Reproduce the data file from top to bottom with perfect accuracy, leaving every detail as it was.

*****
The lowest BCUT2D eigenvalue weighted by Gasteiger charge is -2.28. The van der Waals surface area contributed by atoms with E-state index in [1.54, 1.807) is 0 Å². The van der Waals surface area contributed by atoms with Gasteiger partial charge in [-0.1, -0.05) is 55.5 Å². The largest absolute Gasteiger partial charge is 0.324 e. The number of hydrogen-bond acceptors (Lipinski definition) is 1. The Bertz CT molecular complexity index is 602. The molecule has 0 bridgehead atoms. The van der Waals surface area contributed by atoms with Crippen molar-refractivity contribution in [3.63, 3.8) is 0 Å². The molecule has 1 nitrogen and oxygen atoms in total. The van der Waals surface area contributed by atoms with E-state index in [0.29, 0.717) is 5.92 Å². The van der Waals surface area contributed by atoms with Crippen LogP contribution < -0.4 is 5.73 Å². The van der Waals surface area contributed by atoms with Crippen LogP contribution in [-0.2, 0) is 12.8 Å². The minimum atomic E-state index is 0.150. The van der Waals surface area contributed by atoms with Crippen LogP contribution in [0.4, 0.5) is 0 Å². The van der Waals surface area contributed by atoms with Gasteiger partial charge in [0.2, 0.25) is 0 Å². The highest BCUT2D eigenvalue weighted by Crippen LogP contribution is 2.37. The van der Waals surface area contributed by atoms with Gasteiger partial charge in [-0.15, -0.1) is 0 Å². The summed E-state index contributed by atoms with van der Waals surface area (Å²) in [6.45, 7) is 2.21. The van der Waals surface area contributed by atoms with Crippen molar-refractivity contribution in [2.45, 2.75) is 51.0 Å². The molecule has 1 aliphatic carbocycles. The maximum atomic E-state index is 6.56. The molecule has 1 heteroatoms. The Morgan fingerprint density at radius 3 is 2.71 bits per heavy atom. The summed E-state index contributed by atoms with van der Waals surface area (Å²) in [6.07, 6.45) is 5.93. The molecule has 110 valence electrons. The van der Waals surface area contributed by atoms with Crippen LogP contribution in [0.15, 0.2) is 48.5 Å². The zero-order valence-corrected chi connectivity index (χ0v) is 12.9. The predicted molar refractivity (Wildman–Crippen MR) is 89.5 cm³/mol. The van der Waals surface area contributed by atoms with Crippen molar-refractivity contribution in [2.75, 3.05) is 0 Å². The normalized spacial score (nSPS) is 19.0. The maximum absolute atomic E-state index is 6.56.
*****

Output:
The lowest BCUT2D eigenvalue weighted by Gasteiger charge is -2.28. The van der Waals surface area contributed by atoms with E-state index in [1.54, 1.807) is 0 Å². The van der Waals surface area contributed by atoms with Gasteiger partial charge in [-0.1, -0.05) is 55.5 Å². The largest absolute Gasteiger partial charge is 0.324 e. The number of hydrogen-bond acceptors (Lipinski definition) is 1. The Bertz CT molecular complexity index is 602. The molecule has 0 bridgehead atoms. The van der Waals surface area contributed by atoms with Crippen molar-refractivity contribution in [3.63, 3.8) is 0 Å². The molecule has 1 nitrogen and oxygen atoms in total. The van der Waals surface area contributed by atoms with E-state index in [0.29, 0.717) is 5.92 Å². The van der Waals surface area contributed by atoms with Crippen LogP contribution < -0.4 is 5.73 Å². The van der Waals surface area contributed by atoms with Crippen LogP contribution in [-0.2, 0) is 12.8 Å². The minimum atomic E-state index is 0.150. The van der Waals surface area contributed by atoms with Crippen LogP contribution in [0.4, 0.5) is 0 Å². The van der Waals surface area contributed by atoms with Gasteiger partial charge in [0.2, 0.25) is 0 Å². The highest BCUT2D eigenvalue weighted by Crippen LogP contribution is 2.37. The van der Waals surface area contributed by atoms with Gasteiger partial charge in [-0.15, -0.1) is 0 Å². The summed E-state index contributed by atoms with van der Waals surface area (Å²) in [6.45, 7) is 2.21. The van der Waals surface area contributed by atoms with Crippen molar-refractivity contribution in [2.45, 2.75) is 51.0 Å². The molecule has 1 aliphatic carbocycles. The maximum atomic E-state index is 6.56. The molecule has 1 heteroatoms. The Morgan fingerprint density at radius 3 is 2.71 bits per heavy atom. The summed E-state index contributed by atoms with van der Waals surface area (Å²) in [6.07, 6.45) is 5.93. The molecule has 110 valence electrons. The van der Waals surface area contributed by atoms with Crippen LogP contribution in [0.15, 0.2) is 48.5 Å². The zero-order valence-corrected chi connectivity index (χ0v) is 12.9. The predicted molar refractivity (Wildman–Crippen MR) is 89.5 cm³/mol. The van der Waals surface area contributed by atoms with Crippen molar-refractivity contribution in [2.75, 3.05) is 0 Å². The normalized spacial score (nSPS) is 19.0. The maximum absolute atomic E-state index is 6.56.